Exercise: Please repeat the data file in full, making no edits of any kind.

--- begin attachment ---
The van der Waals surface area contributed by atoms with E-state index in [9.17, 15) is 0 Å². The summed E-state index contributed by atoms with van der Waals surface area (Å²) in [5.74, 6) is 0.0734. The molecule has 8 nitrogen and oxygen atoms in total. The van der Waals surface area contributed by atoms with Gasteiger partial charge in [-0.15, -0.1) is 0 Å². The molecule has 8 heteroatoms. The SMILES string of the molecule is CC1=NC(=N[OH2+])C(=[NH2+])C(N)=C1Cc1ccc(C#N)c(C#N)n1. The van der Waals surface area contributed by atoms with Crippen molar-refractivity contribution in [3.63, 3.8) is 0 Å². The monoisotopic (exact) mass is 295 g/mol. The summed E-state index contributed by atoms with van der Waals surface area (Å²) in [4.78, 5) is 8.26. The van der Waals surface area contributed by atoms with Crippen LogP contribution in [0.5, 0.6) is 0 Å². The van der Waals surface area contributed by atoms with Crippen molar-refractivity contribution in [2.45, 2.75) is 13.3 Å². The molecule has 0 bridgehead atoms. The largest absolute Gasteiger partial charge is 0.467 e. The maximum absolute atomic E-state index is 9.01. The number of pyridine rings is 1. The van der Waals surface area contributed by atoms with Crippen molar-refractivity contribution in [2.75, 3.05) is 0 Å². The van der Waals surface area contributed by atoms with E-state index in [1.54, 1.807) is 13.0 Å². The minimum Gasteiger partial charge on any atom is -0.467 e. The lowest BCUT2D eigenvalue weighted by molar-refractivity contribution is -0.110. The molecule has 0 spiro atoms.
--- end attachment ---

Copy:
The van der Waals surface area contributed by atoms with E-state index in [9.17, 15) is 0 Å². The summed E-state index contributed by atoms with van der Waals surface area (Å²) in [5.74, 6) is 0.0734. The molecule has 8 nitrogen and oxygen atoms in total. The van der Waals surface area contributed by atoms with Gasteiger partial charge in [-0.15, -0.1) is 0 Å². The molecule has 8 heteroatoms. The SMILES string of the molecule is CC1=NC(=N[OH2+])C(=[NH2+])C(N)=C1Cc1ccc(C#N)c(C#N)n1. The van der Waals surface area contributed by atoms with Crippen molar-refractivity contribution in [3.63, 3.8) is 0 Å². The monoisotopic (exact) mass is 295 g/mol. The summed E-state index contributed by atoms with van der Waals surface area (Å²) in [4.78, 5) is 8.26. The van der Waals surface area contributed by atoms with Crippen LogP contribution in [0.5, 0.6) is 0 Å². The van der Waals surface area contributed by atoms with Crippen molar-refractivity contribution in [2.45, 2.75) is 13.3 Å². The molecule has 0 bridgehead atoms. The largest absolute Gasteiger partial charge is 0.467 e. The maximum absolute atomic E-state index is 9.01. The number of pyridine rings is 1. The van der Waals surface area contributed by atoms with Crippen molar-refractivity contribution in [2.75, 3.05) is 0 Å². The van der Waals surface area contributed by atoms with E-state index in [1.54, 1.807) is 13.0 Å². The minimum Gasteiger partial charge on any atom is -0.467 e. The lowest BCUT2D eigenvalue weighted by molar-refractivity contribution is -0.110. The molecule has 0 spiro atoms.